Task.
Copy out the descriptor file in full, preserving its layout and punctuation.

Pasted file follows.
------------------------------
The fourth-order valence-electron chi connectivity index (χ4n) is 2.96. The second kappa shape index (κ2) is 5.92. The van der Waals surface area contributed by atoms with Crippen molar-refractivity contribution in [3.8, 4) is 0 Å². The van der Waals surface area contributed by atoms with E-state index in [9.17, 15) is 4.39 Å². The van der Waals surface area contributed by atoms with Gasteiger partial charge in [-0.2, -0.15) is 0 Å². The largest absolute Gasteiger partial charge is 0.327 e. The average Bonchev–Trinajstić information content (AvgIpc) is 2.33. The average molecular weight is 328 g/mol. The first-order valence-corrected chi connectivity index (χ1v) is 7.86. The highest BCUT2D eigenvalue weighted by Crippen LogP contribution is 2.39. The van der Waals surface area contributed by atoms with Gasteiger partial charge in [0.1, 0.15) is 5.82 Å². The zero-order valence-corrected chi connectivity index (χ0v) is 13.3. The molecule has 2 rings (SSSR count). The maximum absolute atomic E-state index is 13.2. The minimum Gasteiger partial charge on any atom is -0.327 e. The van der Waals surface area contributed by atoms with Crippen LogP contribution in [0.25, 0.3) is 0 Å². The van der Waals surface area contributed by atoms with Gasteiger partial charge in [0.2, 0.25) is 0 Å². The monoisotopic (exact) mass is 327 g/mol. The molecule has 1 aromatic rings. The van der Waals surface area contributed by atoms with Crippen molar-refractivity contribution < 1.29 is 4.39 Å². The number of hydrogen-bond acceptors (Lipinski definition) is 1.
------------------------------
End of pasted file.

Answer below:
The fourth-order valence-electron chi connectivity index (χ4n) is 2.96. The second kappa shape index (κ2) is 5.92. The van der Waals surface area contributed by atoms with Crippen molar-refractivity contribution in [3.8, 4) is 0 Å². The van der Waals surface area contributed by atoms with E-state index in [9.17, 15) is 4.39 Å². The van der Waals surface area contributed by atoms with Gasteiger partial charge in [-0.2, -0.15) is 0 Å². The largest absolute Gasteiger partial charge is 0.327 e. The average Bonchev–Trinajstić information content (AvgIpc) is 2.33. The average molecular weight is 328 g/mol. The first-order valence-corrected chi connectivity index (χ1v) is 7.86. The highest BCUT2D eigenvalue weighted by Crippen LogP contribution is 2.39. The van der Waals surface area contributed by atoms with Gasteiger partial charge in [0.1, 0.15) is 5.82 Å². The zero-order valence-corrected chi connectivity index (χ0v) is 13.3. The molecule has 2 rings (SSSR count). The maximum absolute atomic E-state index is 13.2. The minimum Gasteiger partial charge on any atom is -0.327 e. The van der Waals surface area contributed by atoms with Crippen LogP contribution in [0.25, 0.3) is 0 Å². The van der Waals surface area contributed by atoms with Gasteiger partial charge in [0.2, 0.25) is 0 Å². The monoisotopic (exact) mass is 327 g/mol. The molecule has 1 aromatic rings. The van der Waals surface area contributed by atoms with Crippen molar-refractivity contribution < 1.29 is 4.39 Å². The number of hydrogen-bond acceptors (Lipinski definition) is 1.